What it Means to be ‘Tenderpunk’: An Interview with illuminati hotties
2023 has been one of the best years for concerts in recent memory. On top of an amazing lineup at this year’s Kilby Block Party, Salt Lake City has been graced by performances from 100 Gecs, Death Grips and more. One of the most anticipated concerts of the summer has to be boygenius’ upcoming show at Library Square on Thursday, August 3. Ahead of their performance, I sat down to chat with the brains behind illuminati hotties, songwriter-producer Sarah Tudzin, who will be opening for boygenius at the Salt Lake City date on their tour.
Tudzin has been writing, producing and performing music for as long as she can remember. “As a product of living in L.A., it was always accessible to go to shows,” she says. “I remember wanting to be able to recreate songs that I was hearing, and I begged for piano lessons as a little kid … It took a while to make it happen.” After playing piano for years, Tudzin switched to drums, and the rest is history.
The last time Tudzin visited Salt Lake, she performed at Soundwell—a venue that holds 650 attendees. This time she’ll be playing in front of an audience of around 7,000 people. “I’ve been to a lot of the [cities] that we’re going to,” she says. “In general, [we’re touring at] venues that are much bigger than we’ve ever played.” While the larger venue sounds daunting, Tudzin is facing the challenge with excitement and determination. “The boygenius fans are quite rabid, which makes them really exciting to play for,” Tudzin says.
Since their formation, illuminati hotties have released four studio albums. Their sound can be best described as a mix of classic punk rock and softer indie fare—think Soccer Mommy meets Screaming Females.
Luckily, Tudzin came up with a much more succinct label than the aforementioned genres: “Tenderpunk.” “I don’t know if anyone has said it before me. I can’t imagine I’m really the first person to think of anything,” she says. “It’s really just the ethos of punk, anti-establishment and anti-monoculture. Just sort of bucking the norm. But I do value sensitivity and sweetness, and I think that is missing from a more traditional punk scene.” Illuminati hotties’ blend of punk ideas with softer tunes makes every song sound fresh and unique. There’s nothing more punk than compassion.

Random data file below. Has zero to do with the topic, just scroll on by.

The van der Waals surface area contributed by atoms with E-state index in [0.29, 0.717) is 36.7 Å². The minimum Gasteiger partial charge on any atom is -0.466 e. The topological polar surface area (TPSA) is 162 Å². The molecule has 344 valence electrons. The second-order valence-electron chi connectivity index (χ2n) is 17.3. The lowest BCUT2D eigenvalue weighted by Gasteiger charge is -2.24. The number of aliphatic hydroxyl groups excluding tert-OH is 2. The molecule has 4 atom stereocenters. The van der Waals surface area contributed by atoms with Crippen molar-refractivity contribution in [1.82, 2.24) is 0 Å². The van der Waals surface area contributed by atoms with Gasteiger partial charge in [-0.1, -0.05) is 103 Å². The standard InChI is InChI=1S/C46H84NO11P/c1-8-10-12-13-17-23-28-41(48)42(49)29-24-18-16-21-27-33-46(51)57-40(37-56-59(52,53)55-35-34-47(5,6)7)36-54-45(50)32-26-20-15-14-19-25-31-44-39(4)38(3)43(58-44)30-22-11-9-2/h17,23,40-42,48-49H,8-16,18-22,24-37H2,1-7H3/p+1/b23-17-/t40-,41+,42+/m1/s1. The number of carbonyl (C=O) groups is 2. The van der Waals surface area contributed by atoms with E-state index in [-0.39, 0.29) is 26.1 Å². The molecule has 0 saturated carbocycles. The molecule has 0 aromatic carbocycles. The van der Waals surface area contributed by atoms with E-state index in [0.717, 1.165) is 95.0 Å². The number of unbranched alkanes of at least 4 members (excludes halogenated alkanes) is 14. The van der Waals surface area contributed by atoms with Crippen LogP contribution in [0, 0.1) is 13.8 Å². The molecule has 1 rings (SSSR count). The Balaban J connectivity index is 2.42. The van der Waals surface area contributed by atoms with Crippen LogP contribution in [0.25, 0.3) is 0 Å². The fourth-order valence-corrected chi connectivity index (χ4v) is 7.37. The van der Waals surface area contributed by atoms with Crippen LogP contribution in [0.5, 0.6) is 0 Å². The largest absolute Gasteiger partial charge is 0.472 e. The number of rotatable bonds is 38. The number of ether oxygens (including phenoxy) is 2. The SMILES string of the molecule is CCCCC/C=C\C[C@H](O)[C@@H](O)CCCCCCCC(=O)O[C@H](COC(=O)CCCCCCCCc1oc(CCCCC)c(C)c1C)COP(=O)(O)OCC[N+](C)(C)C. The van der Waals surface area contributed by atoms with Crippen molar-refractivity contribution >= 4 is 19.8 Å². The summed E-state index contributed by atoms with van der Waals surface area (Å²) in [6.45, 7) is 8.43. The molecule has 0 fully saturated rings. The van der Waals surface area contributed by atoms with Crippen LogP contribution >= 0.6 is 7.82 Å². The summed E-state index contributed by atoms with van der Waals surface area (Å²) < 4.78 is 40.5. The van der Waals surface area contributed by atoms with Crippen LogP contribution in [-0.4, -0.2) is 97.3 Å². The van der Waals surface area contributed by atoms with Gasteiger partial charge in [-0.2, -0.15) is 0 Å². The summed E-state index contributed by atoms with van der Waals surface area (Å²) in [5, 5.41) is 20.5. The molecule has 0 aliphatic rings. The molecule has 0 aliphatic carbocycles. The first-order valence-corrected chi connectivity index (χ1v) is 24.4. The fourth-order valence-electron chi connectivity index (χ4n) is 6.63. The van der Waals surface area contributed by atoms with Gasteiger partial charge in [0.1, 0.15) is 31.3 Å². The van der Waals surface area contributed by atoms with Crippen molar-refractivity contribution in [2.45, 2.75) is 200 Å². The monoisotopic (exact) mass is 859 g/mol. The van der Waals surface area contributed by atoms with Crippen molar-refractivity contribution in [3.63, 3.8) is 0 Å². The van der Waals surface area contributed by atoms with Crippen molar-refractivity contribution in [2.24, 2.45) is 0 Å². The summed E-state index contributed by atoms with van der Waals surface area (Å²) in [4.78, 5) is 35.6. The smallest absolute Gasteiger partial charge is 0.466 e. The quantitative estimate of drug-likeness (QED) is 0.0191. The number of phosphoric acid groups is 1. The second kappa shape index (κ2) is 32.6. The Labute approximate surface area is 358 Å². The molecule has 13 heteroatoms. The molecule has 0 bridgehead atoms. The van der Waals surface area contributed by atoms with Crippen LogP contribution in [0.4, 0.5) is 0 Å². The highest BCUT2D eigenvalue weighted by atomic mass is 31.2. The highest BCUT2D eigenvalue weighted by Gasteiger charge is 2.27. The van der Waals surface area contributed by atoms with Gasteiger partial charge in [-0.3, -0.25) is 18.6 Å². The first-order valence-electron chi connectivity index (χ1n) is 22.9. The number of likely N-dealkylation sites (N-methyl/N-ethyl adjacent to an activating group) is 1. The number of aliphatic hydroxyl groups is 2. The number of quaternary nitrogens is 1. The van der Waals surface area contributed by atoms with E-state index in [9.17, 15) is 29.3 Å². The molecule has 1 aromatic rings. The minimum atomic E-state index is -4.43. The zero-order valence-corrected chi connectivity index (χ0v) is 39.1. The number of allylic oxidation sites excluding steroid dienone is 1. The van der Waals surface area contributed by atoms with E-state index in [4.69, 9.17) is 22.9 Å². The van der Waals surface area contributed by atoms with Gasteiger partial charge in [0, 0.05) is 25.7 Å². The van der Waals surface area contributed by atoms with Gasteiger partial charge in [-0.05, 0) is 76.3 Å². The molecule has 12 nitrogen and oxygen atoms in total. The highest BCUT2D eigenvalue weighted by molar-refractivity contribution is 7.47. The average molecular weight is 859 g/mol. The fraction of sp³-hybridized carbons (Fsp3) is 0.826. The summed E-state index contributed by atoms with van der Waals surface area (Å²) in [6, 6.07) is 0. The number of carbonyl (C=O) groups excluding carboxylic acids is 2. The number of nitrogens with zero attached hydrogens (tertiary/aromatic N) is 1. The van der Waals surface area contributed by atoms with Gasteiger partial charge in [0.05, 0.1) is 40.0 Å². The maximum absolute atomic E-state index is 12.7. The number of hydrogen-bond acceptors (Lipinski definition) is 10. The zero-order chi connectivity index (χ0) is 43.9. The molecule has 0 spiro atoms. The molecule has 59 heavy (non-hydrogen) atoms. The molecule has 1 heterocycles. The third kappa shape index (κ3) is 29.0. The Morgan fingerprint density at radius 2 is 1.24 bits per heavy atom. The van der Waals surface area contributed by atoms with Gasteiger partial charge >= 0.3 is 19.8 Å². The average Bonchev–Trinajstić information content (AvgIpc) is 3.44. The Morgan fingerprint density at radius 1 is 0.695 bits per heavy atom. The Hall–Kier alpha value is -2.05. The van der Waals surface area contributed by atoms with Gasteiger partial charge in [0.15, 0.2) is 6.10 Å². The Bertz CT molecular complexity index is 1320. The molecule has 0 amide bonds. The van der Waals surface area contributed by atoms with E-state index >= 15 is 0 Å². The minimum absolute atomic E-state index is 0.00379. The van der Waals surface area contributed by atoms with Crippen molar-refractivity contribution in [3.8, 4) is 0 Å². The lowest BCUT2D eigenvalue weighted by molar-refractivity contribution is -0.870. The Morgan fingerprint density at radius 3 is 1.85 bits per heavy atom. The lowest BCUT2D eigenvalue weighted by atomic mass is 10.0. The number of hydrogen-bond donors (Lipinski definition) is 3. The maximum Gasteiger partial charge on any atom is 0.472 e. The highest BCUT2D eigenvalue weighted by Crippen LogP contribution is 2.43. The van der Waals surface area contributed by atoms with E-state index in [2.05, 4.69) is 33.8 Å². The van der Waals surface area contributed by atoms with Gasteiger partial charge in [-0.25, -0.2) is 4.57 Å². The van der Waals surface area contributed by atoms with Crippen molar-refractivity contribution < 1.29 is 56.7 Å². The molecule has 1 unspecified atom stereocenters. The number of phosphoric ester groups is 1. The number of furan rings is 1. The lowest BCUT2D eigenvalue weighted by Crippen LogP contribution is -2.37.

Illuminati hotties’ newest single “Truck” leans into the “tender” of tenderpunk. With soulful vocals and acoustic guitar, “Truck” tackles themes of change with love. “When I wrote that I was … trying to get back to basics a little bit and really write a good song,” Tudzin says, and she accomplished her goal. “Truck” was partially inspired by the exit of long-time drummer for illuminati hotties, Tim Kmet. “[He] went back to his full time job, which was in the trucking world, and he just was like, ‘I want to start a family and buy a house and move to where my wife’s family lives.’” “Truck” perfectly encapsulates those feelings of nostalgia for a time before now.
Illuminati hotties has rightfully earned the title of tenderpunk pioneer. Sweet but tough, their music is sure to be a hit when they play at Library Square on August 3. Follow illuminati hotties on Instagram at @illuminati.hotties for music and tour updates.
Read more reviews of local artists that emulate the “tenderpunk” sound:
Local Review: Number One Babe Team – See You Later
Local Review: Shay Obray – Flowers